Originally posted here
The museum is honoured to have Marion Michell as a contributor with this startlingly beautiful and affecting post illustrating the rich layers of meaning contained within the object. Filial love, politics and an early memory of the genesis of an art practice are but some of the strands Marion explores. She asks if such a personal object has a place in a museum. It is an excellent question. For me the answer is yes but this opens up an important area of our work as object artists and I hope this will lead to some interesting comments.
For a brief instant I thought ‘here is an object I can consider without worrying about history, politics or war-fare’, but as soon as I started writing I wondered about working-conditions at the place of production, employees (men? women? different levels of pay?), hours worked, matters of health and safety, sourcing of materials, who could afford buying, etc. etc. The mantra ‘nothing is innocent’ is like a worm in my brain, eating holes into each and every notion, as well it should. To think I’d also doubted if such a ‘purely personal’ object had a place in a museum for object research…
I remember learning to crochet (at school) as an alienated chore – little girls can’t be inspired by making two-tone pot-holders. A couple of years ago however, at my brother’s house, I happened across the tiny, salmon-coloured and rather close-fitting outfit I’d made for his favourite soft-toy: a little brown-beige Steiff-doggy which he’d had since he was a baby and whose once soft fur had become threadbare and was leaking its filling. With the best intention our parents had tried to replace it with a new one, the same kind, but looking like a gleaming, puffed up version of this love-worn pup, lacking its familiar scent and without the hairless indent around its middle (the opposite of love-handles) where my brother’s small hands had gripped it every night.
I had completely forgotten about it and wish I could recall its actual making, esp. as crocheting has become my medium. From he image I get a sense of yarn moving through sweaty hands, and an air of unaffected commitment and concentration, out of love for my little brother. My mom thinks I must have been eight or nine years old.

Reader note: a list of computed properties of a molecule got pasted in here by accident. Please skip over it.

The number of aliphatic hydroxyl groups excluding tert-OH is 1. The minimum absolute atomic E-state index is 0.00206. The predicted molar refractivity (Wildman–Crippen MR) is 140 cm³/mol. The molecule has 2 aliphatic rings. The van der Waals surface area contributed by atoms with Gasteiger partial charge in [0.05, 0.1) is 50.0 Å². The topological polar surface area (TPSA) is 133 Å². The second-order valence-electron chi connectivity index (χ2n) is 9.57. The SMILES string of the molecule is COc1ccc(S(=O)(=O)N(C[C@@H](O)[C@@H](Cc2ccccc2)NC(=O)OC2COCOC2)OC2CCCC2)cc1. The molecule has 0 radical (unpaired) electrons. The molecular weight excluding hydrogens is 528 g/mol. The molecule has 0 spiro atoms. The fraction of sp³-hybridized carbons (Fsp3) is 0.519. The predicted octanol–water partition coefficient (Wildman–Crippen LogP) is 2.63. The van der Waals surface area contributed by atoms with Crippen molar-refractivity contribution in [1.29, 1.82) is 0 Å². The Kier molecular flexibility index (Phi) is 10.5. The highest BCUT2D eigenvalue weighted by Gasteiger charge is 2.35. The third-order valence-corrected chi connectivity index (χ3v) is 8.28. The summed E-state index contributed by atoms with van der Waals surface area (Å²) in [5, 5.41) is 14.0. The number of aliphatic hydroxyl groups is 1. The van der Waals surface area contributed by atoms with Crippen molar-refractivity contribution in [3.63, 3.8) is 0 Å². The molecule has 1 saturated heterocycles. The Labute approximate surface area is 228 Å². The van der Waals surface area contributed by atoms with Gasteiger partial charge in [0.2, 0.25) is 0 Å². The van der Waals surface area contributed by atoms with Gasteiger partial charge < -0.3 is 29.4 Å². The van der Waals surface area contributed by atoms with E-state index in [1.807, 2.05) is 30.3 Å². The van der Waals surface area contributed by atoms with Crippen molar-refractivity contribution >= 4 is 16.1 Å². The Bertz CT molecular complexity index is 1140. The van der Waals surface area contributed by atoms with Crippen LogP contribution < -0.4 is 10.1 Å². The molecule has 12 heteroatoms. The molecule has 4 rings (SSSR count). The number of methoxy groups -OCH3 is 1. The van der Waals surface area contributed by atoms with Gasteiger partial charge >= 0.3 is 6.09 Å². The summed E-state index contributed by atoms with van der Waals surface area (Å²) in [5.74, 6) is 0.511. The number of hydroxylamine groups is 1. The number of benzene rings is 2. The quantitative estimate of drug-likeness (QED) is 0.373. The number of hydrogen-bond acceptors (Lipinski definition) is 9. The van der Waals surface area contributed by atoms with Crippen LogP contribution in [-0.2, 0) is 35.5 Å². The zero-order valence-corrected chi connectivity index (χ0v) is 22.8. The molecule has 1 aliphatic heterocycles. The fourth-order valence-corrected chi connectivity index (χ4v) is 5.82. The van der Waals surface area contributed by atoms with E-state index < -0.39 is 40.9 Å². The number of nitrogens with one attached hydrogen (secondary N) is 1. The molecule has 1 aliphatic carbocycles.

Steiff of course is a German company (founded in 1870 by the rather inspiring Margarete Steiff). Given my current project – how could I not research its history? Thing is, the question: What did you do in the war? has permanent residence on my tongue and wants frequent airings.
Too great a task though. All I will say after cursory on-line glances is that in times of conflict nothing is unaffected. On the simplest level: male employees become soldiers, manifold materials are unavailable, borders are closed/embargoes in effect, factories do ‘essential war work’ and produce military goods. From cuddly toys to gas-masks and grenade handles… And that’s just for WWI.
Well, Wäuwäu was probably bought in 1961/62, not long after a wall was built to separate East from West Germany – the Cold War in full swing. I don’t think my brother held on to many objects from childhood, maybe a book or two, and I haven’t got much either. For a long time it didn’t seem important. My Fuchsi though, a Steiff-fox, equally thin around the middle, slumbers on a shelf across the room. Looking back in time it’s easy to make connections which are rather too neat, but the outfits I fashion nowadays seem to throw an arc back to this one: a two-piece ensemble, consisting of a vest and pants which logically allowed an extra opening for Wäuwäu’s stubby tail.